Pitrie does good work in collating certain important and significant feminine images from the Old Testament. These are: Mary as the ark of the covenant, the new Eve, the new Rachel and a theological concept that was new to me, Mary as the queen mother, the mother of the king. We also get a thoughtful investigation of the woman in the book of Revelations [Apocalypse in Catholic usage.]
Some of these themes are well-known. Christians have long thought Jesus the second Adam, who reverses the effects of the primal fall in which Adam sinned. Mary is seen as the new Eve, whose obedience to God at the incarnation reverses Eve's disobedience. He uses the concept of Mary as the new Eve to justify the Catholic claim that Mary was sinless, for he claims that if the old Adam and Eve were sinners, the new Adam [Jesus] and by implication Mary would have to be sinless. But the sinlessness of Mary would be impossible to prove.
Mary as the ark of the covenant, the bearer of God's presence, is a point about which I have written before, and it is a well-known Scriptural theme grounded in Luke's infancy account of the visitation, but a Scriptural point that was new to me was Mary as the queen mother. Pitrie reveals that in ancient Israel the queen and second to the king was not the king's wife [which one anyway?] but the king's mother, who had a special right of intercession with the king. That the king's mother had a special role in the old Israel would, Pitrie believes, lead Christians to think that in the New Israel, the church, there would be a role for a queen mother who would enjoy a special place as an intercessor with Christ, and this would be Mary. It is very clear that Pitrie is on strong ground in locating the foundations of the Christian cult of Mary in Judaism. That paganism had a an influence on the adoption of the Marian cultus should not be taken as grounds for thinking it a pagan intrusion, but as a legitimate confluence of two streams of thought, which allowed the sacred feminine to achieve its due recognition in the Christian church.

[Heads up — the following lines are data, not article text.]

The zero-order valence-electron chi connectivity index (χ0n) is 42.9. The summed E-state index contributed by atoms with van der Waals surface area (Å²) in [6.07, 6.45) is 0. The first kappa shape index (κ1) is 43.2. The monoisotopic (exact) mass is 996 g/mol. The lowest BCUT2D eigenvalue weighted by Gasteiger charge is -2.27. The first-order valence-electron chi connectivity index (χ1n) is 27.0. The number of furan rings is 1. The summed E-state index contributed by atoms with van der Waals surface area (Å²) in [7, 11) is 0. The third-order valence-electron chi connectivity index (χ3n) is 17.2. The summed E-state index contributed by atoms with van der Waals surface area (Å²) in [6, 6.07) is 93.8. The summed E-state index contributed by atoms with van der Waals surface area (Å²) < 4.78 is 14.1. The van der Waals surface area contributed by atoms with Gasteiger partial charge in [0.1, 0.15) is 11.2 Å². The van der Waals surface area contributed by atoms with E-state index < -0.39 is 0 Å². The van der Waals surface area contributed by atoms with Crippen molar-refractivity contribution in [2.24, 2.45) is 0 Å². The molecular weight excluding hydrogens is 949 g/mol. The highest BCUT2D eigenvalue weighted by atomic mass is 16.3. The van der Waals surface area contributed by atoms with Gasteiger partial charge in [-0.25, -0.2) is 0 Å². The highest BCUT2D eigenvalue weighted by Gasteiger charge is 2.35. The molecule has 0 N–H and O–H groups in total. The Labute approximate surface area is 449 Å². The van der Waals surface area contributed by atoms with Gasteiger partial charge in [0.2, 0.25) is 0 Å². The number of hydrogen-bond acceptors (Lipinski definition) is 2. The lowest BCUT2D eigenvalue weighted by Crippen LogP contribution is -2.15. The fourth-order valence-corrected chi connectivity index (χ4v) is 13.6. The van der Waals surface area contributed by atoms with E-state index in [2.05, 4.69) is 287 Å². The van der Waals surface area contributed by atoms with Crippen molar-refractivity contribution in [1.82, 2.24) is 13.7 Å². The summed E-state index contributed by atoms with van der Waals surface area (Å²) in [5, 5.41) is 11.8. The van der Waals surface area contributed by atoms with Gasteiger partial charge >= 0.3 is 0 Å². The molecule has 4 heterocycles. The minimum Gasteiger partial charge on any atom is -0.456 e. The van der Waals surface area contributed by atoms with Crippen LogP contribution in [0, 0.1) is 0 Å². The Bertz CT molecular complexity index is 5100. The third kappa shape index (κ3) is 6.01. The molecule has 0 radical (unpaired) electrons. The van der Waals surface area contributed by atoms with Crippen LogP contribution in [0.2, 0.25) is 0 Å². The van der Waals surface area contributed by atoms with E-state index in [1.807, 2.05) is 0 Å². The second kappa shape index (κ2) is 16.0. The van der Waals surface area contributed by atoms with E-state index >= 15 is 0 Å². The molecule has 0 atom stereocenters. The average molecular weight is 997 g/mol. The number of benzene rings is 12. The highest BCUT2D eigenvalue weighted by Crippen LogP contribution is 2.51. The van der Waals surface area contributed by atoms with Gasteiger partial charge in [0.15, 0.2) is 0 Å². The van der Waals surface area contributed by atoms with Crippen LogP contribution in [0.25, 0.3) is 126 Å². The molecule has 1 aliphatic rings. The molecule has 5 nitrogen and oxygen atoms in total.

Pitrie extends his analysis of the sacred feminine represented by Mary to the concept of Mary as the new Rachel. Rachel, beloved wife of Jacob, is known as the mother of Israel. Though she is dead the prophet Jeremiah depicts her mourning for her suffering children as they go into exile. Mary, who mourned her son at the foot of the cross, is representative of Rachel in the new community of Israel, the church.
The author does a good job of showing how in the life of Mary significant Old Testament themes converge, just as they do in Jesus. Mary is therefore not an unnecessary addition to the life of the Christian church, but an element integral to the sacred drama that is played out in the life of Christ.